CHAIR: So if someone grabbed your survey and said, 'Based on your survey results the illicit share of the market is X,' you would say that that is not what you are measuring?

Ms Hewitt : Absolutely.

Mr Beard : It does give a good indication of where it might lie within a certain range, and, as you pointed out, adding those two numbers together is something you could do. But, as Ms Hewitt pointed out, it is not statistically robust. Having said that, we do not know how much of that proportion lies in the middle. It is a reasonable thing to assume that, if you put the two together, you would get a number slightly bigger than 9.6 per cent. We just do not know how much bigger.

Senator LEYONHJELM: Understood. Just out of interest, what else is included in this survey? It is not just about smoking, is it? It is about drug consumption in general—is that right?

Ms Hewitt : It is about alcohol, illicit drug use and misuse of pharmaceuticals. We have copies of the 2013 survey here, which we can leave if you are interested.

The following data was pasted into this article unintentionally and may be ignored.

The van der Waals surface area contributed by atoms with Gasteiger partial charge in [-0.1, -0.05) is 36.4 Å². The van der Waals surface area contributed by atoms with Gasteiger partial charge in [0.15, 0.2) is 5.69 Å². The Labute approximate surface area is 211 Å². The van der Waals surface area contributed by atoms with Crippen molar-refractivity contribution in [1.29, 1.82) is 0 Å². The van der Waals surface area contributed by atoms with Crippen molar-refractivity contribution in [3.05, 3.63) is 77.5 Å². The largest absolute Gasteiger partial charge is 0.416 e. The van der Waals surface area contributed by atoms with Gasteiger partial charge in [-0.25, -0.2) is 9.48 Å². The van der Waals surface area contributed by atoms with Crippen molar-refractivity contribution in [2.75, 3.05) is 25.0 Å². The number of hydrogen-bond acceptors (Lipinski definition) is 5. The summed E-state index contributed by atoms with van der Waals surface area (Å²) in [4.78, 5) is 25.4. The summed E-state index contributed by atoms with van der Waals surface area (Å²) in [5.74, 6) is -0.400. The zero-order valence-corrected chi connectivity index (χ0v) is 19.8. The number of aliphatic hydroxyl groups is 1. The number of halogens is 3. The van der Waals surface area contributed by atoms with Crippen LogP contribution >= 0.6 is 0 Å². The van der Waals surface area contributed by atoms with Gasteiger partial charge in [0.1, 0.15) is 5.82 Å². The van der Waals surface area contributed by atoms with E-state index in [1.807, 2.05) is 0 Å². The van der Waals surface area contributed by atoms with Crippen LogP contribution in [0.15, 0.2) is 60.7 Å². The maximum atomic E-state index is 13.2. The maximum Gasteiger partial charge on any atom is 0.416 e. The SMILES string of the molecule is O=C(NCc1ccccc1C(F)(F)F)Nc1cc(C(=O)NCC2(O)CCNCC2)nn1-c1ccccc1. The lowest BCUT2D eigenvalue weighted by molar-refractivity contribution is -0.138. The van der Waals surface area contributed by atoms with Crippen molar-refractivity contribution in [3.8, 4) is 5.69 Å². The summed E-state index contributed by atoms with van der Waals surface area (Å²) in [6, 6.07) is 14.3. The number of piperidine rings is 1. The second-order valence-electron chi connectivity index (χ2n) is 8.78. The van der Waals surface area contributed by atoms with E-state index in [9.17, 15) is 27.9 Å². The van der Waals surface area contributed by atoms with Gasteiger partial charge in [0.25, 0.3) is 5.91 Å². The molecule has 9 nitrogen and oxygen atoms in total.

Senator LEYONHJELM: Can we agree to accept that.


Senator LEYONHJELM: Thank you. That would be nice.

Mr Beard : We also have copies of the public report, if you would like to have that too.

Senator LEYONHJELM: That would also be nice. Thank you. At the risk of displaying my ignorance and not having read the spots off your submission, it is all done by mail—am I right? The respondents send it in and Roy Morgan Research does the fieldwork—is that correct?

Ms Hewitt : Roy Morgan Research does the field work. It is not done by mail. It is done by what we call a 'drop and collect' method. Field workers went out and recruited people who then filled in a paper form and sent it back. In some iterations of the survey there has been an online component or a telephone component, but not in the 2013 survey. It was all a drop and collect methodology, and that was mainly around what was felt to be the best way to get better response rates.

Senator LEYONHJELM: Do you have any feel for how long a respondent requires to fill it in?

Ms Hewitt : The average is around 35 minutes.

Senator LEYONHJELM: Do you have any feel for the impact of literacy on response rates?

Ms Hewitt : I would have to take that on notice to see if we have any information on that.

Senator LEYONHJELM: I am just wondering, I am not making any suggestions, it is just that 35 minutes to complete a written survey would potentially have implications for response rates according to literacy.

Ms Hewitt : I do not think we would have a specific literacy measure but there might be other measures that could be proxies for that that would give us an indication. I would expect that it would have some impact.